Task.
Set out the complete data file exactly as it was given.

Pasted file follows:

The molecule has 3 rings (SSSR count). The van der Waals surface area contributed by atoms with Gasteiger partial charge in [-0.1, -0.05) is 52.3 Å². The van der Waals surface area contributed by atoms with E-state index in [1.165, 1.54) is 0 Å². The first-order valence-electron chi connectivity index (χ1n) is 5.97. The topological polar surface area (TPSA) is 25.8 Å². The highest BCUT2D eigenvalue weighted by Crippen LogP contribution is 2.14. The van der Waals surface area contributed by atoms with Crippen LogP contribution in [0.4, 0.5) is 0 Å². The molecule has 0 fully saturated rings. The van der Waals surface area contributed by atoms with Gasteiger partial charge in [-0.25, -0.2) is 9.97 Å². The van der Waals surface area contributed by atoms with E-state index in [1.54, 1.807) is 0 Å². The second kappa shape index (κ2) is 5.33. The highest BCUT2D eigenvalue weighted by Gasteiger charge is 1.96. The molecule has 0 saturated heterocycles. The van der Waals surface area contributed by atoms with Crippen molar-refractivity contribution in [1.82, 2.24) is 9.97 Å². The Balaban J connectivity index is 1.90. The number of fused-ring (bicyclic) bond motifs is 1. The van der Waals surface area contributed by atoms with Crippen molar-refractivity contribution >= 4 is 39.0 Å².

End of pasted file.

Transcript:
The molecule has 3 rings (SSSR count). The van der Waals surface area contributed by atoms with Gasteiger partial charge in [-0.1, -0.05) is 52.3 Å². The van der Waals surface area contributed by atoms with E-state index in [1.165, 1.54) is 0 Å². The first-order valence-electron chi connectivity index (χ1n) is 5.97. The topological polar surface area (TPSA) is 25.8 Å². The highest BCUT2D eigenvalue weighted by Crippen LogP contribution is 2.14. The van der Waals surface area contributed by atoms with Crippen LogP contribution in [0.4, 0.5) is 0 Å². The molecule has 0 fully saturated rings. The van der Waals surface area contributed by atoms with Gasteiger partial charge in [-0.25, -0.2) is 9.97 Å². The van der Waals surface area contributed by atoms with E-state index in [1.54, 1.807) is 0 Å². The second kappa shape index (κ2) is 5.33. The highest BCUT2D eigenvalue weighted by Gasteiger charge is 1.96. The molecule has 0 saturated heterocycles. The van der Waals surface area contributed by atoms with Crippen molar-refractivity contribution in [1.82, 2.24) is 9.97 Å². The Balaban J connectivity index is 1.90. The number of fused-ring (bicyclic) bond motifs is 1. The van der Waals surface area contributed by atoms with Crippen molar-refractivity contribution >= 4 is 39.0 Å².